You book a ticket. Then the airline changes the schedule. I've seen this happen often enough I consider it "normal" procedure (in the US anyway). There might be new departure or arrival times, new flight numbers, changed or discontinued routes. I'm sure there are other reasons I'm missing.
Why do they do this? Airlines make these changes for a number of reasons, including switching aircraft (which may equate to faster flight times or different seat configurations), or removing a flight from the schedule. The majority of cases I have seen had very minor changes (for example flights leaving 5 minutes earlier or arriving 10 minutes later) with little to no effect on travel.
When the change creates a major conflict, however, the airline is required to offer a suitable alternative (suitable as defined by the airline). This generally means they will reschedule you on another flight as close to the one you had as possible, in the same class of service. This has happened to me (and more recently to my clients), including getting routed through a different connecting city. Airlines usually offer several alternatives and may offer a refund (not often). But don't count on them moving you to another airline with a better schedule.
If there is a change you will be notified by the airline (or your travel advisor, depending on how the ticket was purchased). Airlines will usually contact you direct when changes are within 2-3 days of departure. For this reason it is important airlines have your contact information (in fact, it is now required).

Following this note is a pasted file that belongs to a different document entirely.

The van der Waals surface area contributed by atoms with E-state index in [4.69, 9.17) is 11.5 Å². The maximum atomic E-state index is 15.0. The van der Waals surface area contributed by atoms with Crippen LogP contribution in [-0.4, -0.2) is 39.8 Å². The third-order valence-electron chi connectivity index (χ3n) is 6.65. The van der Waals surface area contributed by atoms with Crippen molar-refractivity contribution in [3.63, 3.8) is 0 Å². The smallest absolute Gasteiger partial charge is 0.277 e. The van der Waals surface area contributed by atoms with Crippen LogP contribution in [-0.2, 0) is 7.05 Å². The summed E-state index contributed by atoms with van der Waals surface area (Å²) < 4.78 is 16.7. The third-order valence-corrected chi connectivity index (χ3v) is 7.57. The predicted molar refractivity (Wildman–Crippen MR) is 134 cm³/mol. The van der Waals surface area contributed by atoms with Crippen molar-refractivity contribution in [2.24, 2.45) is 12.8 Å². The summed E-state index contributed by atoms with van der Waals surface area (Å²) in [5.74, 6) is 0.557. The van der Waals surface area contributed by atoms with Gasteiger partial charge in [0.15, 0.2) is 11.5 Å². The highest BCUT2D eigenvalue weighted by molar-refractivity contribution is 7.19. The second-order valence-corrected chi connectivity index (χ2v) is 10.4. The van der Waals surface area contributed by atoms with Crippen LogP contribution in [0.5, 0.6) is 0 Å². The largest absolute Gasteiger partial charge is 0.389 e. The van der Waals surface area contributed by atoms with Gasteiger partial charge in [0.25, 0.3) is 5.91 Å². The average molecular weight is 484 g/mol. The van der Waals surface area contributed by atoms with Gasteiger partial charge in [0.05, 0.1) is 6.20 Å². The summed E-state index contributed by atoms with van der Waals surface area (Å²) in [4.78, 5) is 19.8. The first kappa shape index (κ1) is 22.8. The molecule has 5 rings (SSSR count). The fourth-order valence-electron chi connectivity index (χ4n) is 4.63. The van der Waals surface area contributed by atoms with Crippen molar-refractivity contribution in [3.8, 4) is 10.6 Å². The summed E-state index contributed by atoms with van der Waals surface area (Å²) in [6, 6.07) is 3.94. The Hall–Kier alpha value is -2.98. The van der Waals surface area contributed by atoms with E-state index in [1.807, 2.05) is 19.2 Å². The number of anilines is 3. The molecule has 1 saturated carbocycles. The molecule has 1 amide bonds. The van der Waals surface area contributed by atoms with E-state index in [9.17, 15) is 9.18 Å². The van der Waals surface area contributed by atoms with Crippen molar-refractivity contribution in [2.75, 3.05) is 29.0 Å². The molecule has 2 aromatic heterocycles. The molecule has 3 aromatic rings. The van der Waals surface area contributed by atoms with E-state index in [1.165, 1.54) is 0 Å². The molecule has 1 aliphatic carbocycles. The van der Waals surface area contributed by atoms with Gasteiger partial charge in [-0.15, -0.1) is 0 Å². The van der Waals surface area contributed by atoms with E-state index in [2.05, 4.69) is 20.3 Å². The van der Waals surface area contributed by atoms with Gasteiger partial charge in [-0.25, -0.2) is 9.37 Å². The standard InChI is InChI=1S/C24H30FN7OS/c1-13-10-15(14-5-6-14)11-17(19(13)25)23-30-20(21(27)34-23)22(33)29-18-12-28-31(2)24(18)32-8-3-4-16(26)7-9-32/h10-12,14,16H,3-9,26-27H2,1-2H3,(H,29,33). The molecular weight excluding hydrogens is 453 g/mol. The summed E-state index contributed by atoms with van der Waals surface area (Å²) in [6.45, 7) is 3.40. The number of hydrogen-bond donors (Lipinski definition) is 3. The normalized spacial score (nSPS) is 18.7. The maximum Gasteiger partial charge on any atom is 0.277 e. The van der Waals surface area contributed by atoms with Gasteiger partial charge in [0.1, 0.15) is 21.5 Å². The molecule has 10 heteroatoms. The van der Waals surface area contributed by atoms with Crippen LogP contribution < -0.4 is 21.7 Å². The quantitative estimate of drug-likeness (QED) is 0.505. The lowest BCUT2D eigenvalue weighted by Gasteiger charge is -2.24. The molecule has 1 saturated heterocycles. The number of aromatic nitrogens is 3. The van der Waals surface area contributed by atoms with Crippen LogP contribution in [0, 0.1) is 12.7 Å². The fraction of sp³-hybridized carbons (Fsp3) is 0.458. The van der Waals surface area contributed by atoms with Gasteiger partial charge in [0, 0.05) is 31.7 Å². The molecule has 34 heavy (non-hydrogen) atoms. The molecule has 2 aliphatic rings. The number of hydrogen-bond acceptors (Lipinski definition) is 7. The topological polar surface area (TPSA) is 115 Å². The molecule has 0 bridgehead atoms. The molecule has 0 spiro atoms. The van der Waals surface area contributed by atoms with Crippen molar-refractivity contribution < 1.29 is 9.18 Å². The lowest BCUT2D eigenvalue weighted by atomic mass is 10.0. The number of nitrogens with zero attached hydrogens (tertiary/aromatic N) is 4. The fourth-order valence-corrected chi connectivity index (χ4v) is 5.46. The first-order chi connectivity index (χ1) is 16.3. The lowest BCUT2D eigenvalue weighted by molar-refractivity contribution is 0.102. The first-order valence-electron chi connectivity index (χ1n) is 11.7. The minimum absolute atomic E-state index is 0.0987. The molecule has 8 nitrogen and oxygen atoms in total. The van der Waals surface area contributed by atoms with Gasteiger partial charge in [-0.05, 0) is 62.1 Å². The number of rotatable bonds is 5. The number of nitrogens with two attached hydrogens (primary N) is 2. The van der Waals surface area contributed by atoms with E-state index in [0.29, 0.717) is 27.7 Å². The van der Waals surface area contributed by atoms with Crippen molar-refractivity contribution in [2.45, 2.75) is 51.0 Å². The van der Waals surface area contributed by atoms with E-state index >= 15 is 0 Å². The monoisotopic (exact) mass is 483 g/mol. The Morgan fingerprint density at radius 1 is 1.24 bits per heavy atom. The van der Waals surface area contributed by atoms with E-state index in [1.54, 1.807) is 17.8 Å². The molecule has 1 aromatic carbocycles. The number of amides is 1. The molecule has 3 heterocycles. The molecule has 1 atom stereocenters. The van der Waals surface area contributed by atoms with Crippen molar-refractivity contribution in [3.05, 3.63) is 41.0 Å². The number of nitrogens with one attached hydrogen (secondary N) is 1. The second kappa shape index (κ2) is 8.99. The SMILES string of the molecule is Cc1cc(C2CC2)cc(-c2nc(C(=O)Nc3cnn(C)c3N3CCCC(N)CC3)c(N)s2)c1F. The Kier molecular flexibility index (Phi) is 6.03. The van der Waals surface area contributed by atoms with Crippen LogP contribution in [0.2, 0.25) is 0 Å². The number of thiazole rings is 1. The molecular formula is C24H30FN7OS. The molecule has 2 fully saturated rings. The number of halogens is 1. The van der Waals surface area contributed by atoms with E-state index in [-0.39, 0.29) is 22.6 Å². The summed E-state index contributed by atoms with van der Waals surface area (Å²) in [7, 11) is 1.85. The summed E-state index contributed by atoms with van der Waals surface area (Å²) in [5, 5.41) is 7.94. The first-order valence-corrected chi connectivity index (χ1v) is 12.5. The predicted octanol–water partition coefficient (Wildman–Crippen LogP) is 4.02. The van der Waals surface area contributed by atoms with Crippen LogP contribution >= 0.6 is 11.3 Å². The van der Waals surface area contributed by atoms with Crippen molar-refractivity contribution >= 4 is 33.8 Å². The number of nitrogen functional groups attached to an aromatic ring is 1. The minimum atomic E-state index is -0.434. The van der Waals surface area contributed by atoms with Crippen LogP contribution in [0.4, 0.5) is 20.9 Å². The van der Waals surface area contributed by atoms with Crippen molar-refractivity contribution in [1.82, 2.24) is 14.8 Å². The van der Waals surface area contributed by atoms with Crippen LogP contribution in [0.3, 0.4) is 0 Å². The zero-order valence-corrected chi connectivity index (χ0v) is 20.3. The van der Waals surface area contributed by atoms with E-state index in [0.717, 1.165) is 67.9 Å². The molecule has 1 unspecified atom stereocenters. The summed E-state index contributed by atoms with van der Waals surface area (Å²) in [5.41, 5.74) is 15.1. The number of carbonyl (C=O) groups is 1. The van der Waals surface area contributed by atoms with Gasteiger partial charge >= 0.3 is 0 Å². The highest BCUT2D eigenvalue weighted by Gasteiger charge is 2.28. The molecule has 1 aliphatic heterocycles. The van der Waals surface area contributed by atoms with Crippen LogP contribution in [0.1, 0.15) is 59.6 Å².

Most often, schedule changes have little impact on travel. An exception, however, is when connecting flights are involved.
HOW TO MINIMIZE ISSUES WITH CONNECTIONS
Always try to book all flight segments on one ticket, either the same airline or within the same alliance. When segments are all on one ticket, airlines are obligated to put you on the next available flight all the way through to your final destination. If you have separate tickets, airlines have no obligation to make sure the new flights coincide with any connections you need to make.
Avoid the last connection of the day.
It is not always possible to book segments together on one ticket. If you are connecting to a flight booked on a separate ticket, give yourself plenty of time between arrival and departure. When booking on one ticket, airlines automatically calculate their legal connection times. Each airline has their own standards, depending on the hub it serves. Domestically (within the US) I have seen times as low as 30 minutes. Typically it is around 60-90 minutes domestically, and 2+ hours for international connections, though I had clients this month with just over 60 minutes to connect to their international flight. Doable, but not recommended.
Save time deplaning by sitting near the front of the aircraft when connections are tight.
Be realistic. Most of us don't like sitting around airports and thus try to minimize connection times. But tight connections simply increase stress levels and increase the potential for issues to arise. If there are mobility issues, this too needs to be figured in to the time. It takes time to get off the aircraft. And invariably it never fails that the arrival and departure gates are never close together.
Flying these days isn't as easy as it once does, especially with full flights and crowded airports. However travel is still fun - just prepare well and reduce the stressful parts wherever possible.
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Laurie Marschall - Owner and Founder